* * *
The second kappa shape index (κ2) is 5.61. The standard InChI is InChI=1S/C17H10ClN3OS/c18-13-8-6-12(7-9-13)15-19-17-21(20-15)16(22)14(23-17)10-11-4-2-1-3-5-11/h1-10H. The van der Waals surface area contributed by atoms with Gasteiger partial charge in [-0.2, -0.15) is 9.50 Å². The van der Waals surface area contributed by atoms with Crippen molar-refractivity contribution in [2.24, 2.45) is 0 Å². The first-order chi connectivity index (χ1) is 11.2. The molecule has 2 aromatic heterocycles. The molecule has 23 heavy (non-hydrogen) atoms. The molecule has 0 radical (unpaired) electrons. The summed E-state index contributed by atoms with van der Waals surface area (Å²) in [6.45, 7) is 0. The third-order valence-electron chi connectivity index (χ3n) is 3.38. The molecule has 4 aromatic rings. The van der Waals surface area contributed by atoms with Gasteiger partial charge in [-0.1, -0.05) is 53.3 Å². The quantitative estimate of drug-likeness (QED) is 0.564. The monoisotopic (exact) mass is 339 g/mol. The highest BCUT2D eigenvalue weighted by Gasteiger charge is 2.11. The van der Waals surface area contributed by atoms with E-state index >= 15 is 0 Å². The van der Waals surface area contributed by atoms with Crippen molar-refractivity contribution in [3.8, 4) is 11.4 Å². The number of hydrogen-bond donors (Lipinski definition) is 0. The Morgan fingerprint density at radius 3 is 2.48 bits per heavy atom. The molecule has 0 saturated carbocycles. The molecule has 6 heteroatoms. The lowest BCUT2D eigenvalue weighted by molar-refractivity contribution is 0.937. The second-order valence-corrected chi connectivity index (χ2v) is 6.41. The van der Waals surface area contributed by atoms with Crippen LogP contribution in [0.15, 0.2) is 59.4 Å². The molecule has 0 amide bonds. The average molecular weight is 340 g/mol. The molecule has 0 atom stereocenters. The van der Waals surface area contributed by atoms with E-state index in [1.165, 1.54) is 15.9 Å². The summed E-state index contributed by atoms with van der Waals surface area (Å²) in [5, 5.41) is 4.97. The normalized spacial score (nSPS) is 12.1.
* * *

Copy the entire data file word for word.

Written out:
The second kappa shape index (κ2) is 5.61. The standard InChI is InChI=1S/C17H10ClN3OS/c18-13-8-6-12(7-9-13)15-19-17-21(20-15)16(22)14(23-17)10-11-4-2-1-3-5-11/h1-10H. The van der Waals surface area contributed by atoms with Gasteiger partial charge in [-0.2, -0.15) is 9.50 Å². The van der Waals surface area contributed by atoms with Crippen molar-refractivity contribution in [2.24, 2.45) is 0 Å². The first-order chi connectivity index (χ1) is 11.2. The molecule has 2 aromatic heterocycles. The molecule has 23 heavy (non-hydrogen) atoms. The molecule has 0 radical (unpaired) electrons. The summed E-state index contributed by atoms with van der Waals surface area (Å²) in [6.45, 7) is 0. The third-order valence-electron chi connectivity index (χ3n) is 3.38. The molecule has 4 aromatic rings. The van der Waals surface area contributed by atoms with Gasteiger partial charge in [-0.1, -0.05) is 53.3 Å². The quantitative estimate of drug-likeness (QED) is 0.564. The monoisotopic (exact) mass is 339 g/mol. The highest BCUT2D eigenvalue weighted by Gasteiger charge is 2.11. The van der Waals surface area contributed by atoms with E-state index >= 15 is 0 Å². The van der Waals surface area contributed by atoms with Crippen molar-refractivity contribution in [3.8, 4) is 11.4 Å². The number of hydrogen-bond donors (Lipinski definition) is 0. The Morgan fingerprint density at radius 3 is 2.48 bits per heavy atom. The molecule has 0 saturated carbocycles. The molecule has 6 heteroatoms. The lowest BCUT2D eigenvalue weighted by molar-refractivity contribution is 0.937. The second-order valence-corrected chi connectivity index (χ2v) is 6.41. The van der Waals surface area contributed by atoms with Crippen LogP contribution in [0.15, 0.2) is 59.4 Å². The molecule has 0 amide bonds. The average molecular weight is 340 g/mol. The molecule has 0 atom stereocenters. The van der Waals surface area contributed by atoms with E-state index in [1.165, 1.54) is 15.9 Å². The summed E-state index contributed by atoms with van der Waals surface area (Å²) in [5, 5.41) is 4.97. The normalized spacial score (nSPS) is 12.1.